A right-wing anti-Islamicist fanatic killed 77 people, mostly teenagers, in Norway on this day in 2011, and wounded dozens more in what was the deadliest attack on the country’s soil since World War II.
Anders Behring Breivik exploded a bomb outside government offices in central Oslo, killing eight and injuring more than 200. He then travelled to an island west of the capital where he shot and killed 69 more people, most of whom were attending the ruling Labour Party’s annual youth camp.
Breivik, 32, had founded a farming company which had legitimised his purchase of the huge amounts of fertiliser he used to create the bomb. By joining a shooting club and gaining a hunting license, he was able to legally purchase the pistol and the semi-automatic rifle he used in his killing spree.
He had left the 950lb bomb inside a van near office buildings in the Regjeringskvartalet, the executive government quarter of Oslo. After it exploded at around 3.25pm local time, he drove 25 miles to board a ferry which took him the short distance across to the tiny island of Utoeya.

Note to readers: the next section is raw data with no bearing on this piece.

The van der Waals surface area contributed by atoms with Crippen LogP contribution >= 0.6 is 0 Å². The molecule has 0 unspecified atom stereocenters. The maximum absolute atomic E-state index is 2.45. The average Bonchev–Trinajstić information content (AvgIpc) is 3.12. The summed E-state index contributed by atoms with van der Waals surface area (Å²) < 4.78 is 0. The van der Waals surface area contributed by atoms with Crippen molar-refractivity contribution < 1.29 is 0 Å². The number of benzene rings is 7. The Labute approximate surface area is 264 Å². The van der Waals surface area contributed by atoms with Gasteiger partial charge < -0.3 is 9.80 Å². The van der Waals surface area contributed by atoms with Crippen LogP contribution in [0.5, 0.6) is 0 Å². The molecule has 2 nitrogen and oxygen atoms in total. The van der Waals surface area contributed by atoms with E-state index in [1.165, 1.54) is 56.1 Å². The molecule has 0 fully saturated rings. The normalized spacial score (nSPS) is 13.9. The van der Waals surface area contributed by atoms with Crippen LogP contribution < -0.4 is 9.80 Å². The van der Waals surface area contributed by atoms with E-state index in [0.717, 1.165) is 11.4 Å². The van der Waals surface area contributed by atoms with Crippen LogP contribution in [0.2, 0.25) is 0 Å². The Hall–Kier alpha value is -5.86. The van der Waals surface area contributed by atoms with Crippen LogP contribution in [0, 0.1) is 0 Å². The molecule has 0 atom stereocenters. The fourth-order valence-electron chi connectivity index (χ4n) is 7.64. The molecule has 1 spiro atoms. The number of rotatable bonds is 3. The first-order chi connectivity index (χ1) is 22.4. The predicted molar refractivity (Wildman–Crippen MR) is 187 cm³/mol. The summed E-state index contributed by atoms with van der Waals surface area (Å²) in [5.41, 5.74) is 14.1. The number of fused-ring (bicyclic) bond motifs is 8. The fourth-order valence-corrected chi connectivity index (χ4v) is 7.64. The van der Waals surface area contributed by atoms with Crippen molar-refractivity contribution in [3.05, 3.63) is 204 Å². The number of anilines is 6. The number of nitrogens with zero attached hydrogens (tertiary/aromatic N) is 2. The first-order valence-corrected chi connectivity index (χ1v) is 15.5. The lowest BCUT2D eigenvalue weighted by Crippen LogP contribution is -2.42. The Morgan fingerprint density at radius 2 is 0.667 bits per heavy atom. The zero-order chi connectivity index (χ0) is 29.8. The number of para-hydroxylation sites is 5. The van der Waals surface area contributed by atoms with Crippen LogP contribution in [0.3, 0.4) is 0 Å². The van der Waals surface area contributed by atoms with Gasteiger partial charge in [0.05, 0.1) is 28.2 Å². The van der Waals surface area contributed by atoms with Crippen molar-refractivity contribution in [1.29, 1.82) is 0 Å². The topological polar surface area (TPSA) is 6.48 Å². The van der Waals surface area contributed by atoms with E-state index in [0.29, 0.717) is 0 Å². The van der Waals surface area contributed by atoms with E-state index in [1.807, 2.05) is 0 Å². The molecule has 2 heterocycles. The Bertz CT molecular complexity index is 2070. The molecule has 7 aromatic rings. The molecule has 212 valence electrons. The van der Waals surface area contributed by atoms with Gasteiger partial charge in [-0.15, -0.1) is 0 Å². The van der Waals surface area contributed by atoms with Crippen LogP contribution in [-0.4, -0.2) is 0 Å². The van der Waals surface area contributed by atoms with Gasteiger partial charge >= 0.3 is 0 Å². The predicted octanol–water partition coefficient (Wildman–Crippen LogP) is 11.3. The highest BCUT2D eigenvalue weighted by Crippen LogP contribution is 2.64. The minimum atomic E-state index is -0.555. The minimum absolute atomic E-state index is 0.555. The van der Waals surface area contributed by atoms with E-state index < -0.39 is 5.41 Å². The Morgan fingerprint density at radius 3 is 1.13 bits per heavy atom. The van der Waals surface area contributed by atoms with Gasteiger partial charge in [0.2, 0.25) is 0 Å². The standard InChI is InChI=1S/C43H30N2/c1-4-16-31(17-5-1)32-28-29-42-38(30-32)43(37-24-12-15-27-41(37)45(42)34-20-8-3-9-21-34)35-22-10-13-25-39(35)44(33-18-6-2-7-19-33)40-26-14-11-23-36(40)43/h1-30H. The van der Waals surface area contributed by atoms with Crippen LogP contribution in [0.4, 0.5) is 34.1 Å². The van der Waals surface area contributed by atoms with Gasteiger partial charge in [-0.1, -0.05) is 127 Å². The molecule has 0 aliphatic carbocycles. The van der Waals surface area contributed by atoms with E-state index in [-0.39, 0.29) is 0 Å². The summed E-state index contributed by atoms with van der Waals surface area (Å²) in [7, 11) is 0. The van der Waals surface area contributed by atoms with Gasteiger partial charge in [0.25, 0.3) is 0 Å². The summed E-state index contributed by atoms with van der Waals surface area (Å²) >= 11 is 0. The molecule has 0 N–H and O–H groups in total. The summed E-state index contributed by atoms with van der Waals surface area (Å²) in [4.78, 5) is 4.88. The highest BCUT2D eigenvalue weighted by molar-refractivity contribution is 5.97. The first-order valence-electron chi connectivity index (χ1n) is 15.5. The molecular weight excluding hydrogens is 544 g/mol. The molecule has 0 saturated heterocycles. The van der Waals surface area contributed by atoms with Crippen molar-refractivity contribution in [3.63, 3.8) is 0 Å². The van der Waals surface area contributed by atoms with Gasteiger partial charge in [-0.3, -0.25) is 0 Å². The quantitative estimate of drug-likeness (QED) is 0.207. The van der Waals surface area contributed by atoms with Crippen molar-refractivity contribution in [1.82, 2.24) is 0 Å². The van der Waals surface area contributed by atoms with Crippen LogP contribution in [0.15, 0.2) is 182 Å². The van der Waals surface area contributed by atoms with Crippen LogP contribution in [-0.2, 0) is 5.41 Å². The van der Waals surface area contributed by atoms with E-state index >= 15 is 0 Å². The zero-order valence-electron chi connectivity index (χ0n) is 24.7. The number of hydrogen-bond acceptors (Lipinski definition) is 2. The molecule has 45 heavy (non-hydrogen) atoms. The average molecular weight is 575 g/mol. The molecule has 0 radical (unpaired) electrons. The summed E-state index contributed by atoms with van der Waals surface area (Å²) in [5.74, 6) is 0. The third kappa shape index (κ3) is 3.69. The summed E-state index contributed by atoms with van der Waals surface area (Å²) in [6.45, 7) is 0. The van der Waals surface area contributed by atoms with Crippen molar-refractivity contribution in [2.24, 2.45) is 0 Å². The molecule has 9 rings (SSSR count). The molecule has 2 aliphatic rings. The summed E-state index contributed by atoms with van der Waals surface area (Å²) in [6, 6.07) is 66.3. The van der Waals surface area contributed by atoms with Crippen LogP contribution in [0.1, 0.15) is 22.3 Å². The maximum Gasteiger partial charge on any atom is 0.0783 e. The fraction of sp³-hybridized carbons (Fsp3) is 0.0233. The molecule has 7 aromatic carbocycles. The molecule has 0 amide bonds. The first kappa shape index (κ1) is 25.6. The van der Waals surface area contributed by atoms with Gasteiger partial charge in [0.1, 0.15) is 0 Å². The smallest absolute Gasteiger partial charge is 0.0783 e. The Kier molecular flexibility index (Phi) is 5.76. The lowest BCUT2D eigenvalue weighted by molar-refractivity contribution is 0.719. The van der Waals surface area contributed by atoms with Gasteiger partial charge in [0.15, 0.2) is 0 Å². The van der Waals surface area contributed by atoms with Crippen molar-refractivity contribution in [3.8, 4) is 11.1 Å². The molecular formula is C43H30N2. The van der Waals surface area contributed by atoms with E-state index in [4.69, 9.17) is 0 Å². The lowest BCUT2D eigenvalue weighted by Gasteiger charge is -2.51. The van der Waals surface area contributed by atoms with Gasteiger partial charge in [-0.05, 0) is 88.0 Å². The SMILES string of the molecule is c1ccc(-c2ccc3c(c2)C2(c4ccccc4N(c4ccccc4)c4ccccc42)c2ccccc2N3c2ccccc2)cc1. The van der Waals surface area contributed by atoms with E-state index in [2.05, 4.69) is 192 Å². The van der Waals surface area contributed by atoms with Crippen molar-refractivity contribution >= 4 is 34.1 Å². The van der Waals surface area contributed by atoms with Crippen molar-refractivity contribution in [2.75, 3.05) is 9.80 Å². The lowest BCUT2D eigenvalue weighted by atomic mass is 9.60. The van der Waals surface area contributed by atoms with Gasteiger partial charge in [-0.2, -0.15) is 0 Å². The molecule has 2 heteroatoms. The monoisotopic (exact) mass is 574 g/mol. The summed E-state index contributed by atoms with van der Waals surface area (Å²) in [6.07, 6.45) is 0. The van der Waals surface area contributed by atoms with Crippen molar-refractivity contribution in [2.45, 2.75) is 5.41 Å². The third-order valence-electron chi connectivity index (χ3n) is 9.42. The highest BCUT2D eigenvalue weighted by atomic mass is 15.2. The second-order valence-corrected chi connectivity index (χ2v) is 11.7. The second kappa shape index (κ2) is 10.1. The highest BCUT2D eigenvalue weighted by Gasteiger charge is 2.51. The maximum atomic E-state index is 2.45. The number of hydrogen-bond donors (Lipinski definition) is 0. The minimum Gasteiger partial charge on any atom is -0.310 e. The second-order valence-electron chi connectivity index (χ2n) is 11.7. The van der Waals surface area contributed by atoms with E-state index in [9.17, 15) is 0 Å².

Dressed as a policeman and beckoning the attendees of the youth camp toward him, he pulled out his weapons and began shooting indiscriminately. Campers fled in terror as he calmly made his way around the island, killing anybody he could find.
Survivors described how many had dived into the waters of the lake surrounding the island, but were shot by Breivik as they swam away. He was also reported to have kicked the bodies of those he had shot, and if they showed signs of still being alive, he would shoot them again.
Police were informed of the attack only three minutes after it began, but lacking a helicopter it would take them over an hour to reach the island. When they finally confronted the killer, he surrendered almost immediately.
Breivik’s actions sparked condemnation and expressions of sympathy from around the world. Norwegian Prime Minister Jens Stoltenberg called the attacks “a national tragedy”, and three days later around a third of Oslo’s inhabitants would take part in a remembrance march through the city.